Book clubs can be a fun, engaging, and educational experience at any time, but especially now during the COVID-19 stay-in-place orders, they can be especially helpful. You might be thinking I have enough work to do with my own reading and research, why would I join a book club? That’s a valid point. But here’s the thing: we all need to get out of our own work sometimes. A book club can not only provide an escape from the same old work you’ve been doing, but it can also provide inspiration and help you see things in a whole new way. Reading and book clubs promote critical thinking and analysis, which can only help us with our own reading and research. Book clubs encourage deeper engagement with stories and narratives, which is important for literacy and critical thought, in general.

Joining a book club, then, can seem frivolous on the surface, but can actually enhance your reading and writing overall. Here are some other benefits of joining a book club.

Connection with others. Especially now, with social distancing and shelter-in-place orders, being physically near others can be challenging, particularly if you live alone. Joining a book club that meets virtually during these times can provide conversation and fun. Even outside of the virtual meetings, knowing that you are reading alongside others can give you a boost. Meeting new people is always a perk of book clubs.

Exposure to books and ideas. Maybe you’d never pick up the book your book club is reading. Maybe you haven’t read anything from the author at all. Though it may feel uncomfortable at first, this is a good thing. Being exposed to things you wouldn’t normally read (within reason, of course – you don’t want hateful material) is a good thing and forces you to examine unconscious biases or misconceptions and think critically about new material, as well as opens up new genres for you. Inspiration and new ideas can come from where you least expect it.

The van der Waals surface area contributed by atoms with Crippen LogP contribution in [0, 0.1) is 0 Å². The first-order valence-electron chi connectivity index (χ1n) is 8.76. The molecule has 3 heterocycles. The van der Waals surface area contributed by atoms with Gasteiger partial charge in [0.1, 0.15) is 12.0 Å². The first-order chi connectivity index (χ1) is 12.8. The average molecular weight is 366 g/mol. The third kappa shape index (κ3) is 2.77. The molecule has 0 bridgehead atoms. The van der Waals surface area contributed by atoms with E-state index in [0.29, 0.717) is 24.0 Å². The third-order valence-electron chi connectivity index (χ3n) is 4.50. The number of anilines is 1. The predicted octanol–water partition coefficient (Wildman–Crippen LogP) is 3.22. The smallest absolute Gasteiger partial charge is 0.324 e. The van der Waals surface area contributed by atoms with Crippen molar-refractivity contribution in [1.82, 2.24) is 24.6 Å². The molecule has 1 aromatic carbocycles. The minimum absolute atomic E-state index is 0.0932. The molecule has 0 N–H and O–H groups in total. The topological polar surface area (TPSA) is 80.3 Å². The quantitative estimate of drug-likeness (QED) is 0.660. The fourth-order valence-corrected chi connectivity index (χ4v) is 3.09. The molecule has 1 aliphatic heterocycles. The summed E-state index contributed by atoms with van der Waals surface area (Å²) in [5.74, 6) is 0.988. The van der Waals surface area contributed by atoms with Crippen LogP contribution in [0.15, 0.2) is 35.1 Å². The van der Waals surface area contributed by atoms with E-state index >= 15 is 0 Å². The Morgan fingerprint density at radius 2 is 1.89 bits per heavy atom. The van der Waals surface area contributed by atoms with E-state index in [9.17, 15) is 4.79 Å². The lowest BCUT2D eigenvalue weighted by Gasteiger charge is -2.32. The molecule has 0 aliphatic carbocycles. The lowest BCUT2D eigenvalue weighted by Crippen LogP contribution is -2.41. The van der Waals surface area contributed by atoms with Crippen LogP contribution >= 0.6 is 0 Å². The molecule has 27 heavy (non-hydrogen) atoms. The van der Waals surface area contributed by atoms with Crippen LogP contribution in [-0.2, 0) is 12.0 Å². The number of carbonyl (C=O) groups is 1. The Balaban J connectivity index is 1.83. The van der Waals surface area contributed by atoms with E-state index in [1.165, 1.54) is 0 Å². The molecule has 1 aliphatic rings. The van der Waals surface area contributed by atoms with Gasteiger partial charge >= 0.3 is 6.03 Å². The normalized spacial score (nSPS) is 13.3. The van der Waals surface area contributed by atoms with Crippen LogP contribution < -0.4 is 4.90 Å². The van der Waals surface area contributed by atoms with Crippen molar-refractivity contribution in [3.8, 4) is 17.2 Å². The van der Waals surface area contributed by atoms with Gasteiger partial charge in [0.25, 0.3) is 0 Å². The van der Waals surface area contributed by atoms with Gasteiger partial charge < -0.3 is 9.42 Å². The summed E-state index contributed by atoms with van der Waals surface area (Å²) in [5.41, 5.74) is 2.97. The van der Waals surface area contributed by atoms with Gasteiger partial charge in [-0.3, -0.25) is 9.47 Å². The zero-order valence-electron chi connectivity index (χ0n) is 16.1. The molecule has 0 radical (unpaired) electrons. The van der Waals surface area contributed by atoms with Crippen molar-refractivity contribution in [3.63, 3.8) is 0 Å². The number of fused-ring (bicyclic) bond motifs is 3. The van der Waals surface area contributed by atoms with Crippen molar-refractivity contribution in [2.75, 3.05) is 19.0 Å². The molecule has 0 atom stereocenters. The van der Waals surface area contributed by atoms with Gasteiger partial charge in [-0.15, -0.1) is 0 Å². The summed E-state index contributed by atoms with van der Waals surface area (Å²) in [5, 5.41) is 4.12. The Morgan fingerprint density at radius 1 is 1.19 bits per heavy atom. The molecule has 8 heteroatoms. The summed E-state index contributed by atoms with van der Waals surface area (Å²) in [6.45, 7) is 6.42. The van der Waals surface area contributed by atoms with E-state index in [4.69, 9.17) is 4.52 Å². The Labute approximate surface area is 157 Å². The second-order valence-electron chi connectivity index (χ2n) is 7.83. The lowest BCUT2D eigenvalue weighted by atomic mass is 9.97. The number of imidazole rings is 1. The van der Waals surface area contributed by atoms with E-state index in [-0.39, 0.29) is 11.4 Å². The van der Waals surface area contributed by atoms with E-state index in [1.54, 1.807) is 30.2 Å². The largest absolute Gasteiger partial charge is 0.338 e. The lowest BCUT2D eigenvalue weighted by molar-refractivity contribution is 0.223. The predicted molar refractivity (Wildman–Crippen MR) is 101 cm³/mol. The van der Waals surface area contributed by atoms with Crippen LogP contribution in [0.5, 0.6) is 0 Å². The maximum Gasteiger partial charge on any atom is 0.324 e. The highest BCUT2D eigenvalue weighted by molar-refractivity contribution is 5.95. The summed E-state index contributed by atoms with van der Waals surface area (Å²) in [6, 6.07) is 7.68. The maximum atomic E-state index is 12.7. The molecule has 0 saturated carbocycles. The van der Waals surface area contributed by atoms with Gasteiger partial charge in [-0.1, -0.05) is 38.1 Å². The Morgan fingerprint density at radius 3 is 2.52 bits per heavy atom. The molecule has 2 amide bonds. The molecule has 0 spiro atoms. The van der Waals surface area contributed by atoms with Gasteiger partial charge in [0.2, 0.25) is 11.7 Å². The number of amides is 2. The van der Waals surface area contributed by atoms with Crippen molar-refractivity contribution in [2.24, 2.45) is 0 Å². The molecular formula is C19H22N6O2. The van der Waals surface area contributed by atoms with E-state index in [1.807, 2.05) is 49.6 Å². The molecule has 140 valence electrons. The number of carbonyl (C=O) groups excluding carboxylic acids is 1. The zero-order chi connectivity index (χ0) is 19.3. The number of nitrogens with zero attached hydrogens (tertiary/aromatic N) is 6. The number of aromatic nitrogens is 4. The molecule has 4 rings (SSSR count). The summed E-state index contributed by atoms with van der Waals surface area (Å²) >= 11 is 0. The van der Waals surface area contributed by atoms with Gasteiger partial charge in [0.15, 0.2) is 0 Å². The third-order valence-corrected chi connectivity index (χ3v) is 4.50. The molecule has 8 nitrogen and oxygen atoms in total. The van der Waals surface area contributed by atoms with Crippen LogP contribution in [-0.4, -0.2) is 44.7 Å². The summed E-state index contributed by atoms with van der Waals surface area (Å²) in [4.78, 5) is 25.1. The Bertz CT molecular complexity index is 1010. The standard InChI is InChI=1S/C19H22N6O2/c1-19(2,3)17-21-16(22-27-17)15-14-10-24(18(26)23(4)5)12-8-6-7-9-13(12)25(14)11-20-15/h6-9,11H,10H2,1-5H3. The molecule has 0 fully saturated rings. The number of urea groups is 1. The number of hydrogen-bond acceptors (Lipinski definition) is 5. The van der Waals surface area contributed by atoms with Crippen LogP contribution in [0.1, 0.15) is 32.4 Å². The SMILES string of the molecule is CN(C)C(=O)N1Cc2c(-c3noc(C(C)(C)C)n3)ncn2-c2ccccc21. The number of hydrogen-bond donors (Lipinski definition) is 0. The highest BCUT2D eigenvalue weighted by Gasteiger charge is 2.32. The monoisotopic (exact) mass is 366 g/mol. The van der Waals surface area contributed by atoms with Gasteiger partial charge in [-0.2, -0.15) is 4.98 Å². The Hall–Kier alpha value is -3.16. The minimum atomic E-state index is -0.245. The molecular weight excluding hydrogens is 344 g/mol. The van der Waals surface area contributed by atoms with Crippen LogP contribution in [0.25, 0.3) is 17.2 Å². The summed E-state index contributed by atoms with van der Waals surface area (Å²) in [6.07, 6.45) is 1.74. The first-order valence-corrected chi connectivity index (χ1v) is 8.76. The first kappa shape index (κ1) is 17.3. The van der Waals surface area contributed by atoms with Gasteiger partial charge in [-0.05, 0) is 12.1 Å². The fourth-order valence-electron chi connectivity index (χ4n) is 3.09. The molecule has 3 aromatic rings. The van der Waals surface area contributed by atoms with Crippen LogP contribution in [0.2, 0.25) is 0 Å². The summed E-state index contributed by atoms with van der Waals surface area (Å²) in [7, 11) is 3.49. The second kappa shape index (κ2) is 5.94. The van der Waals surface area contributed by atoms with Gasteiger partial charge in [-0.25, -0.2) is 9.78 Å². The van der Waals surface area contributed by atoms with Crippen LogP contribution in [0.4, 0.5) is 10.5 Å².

Improve conversational skills and boost confidence. If you tend to get nervous during class discussions or don’t like speaking in front of others, a book club, where the group actively discusses the readings, either in-person (after this pandemic is over) or by video conferencing, can help you practice discussing ideas and offering critiques. By engaging with others about ideas, themes, and other various issues, you get inadvertent practice with public speaking.

Your writing may improve. Everyone knows that good writers read a lot. If you don’t have a reading practice already, joining a book club will force you to read a book a month (usually). It will help you establish a regular reading practice, but it will also expose you to different styles of writing, different genres of books, and a variety of styles. By reading more widely, your own writing may improve.

Are you part of a book club? Have you found it to be beneficial?

Here at Dissertation Editor, we are big readers and we’d love to hear about your experiences with book clubs or reading groups. We are here to help you with academic and professional projects and offer a wide variety of services to help you achieve your goals. Social distancing and quarantine? No problem – all of our services are remote and we can’t wait to hear from you. Contact us today to learn more!

Tagged under: Dissertation Writing   Dissertation Writing Tips   General Dissertation   Graduate School   Scholarly Writing   academic writing   professional writing   public speaking   read   self-care  

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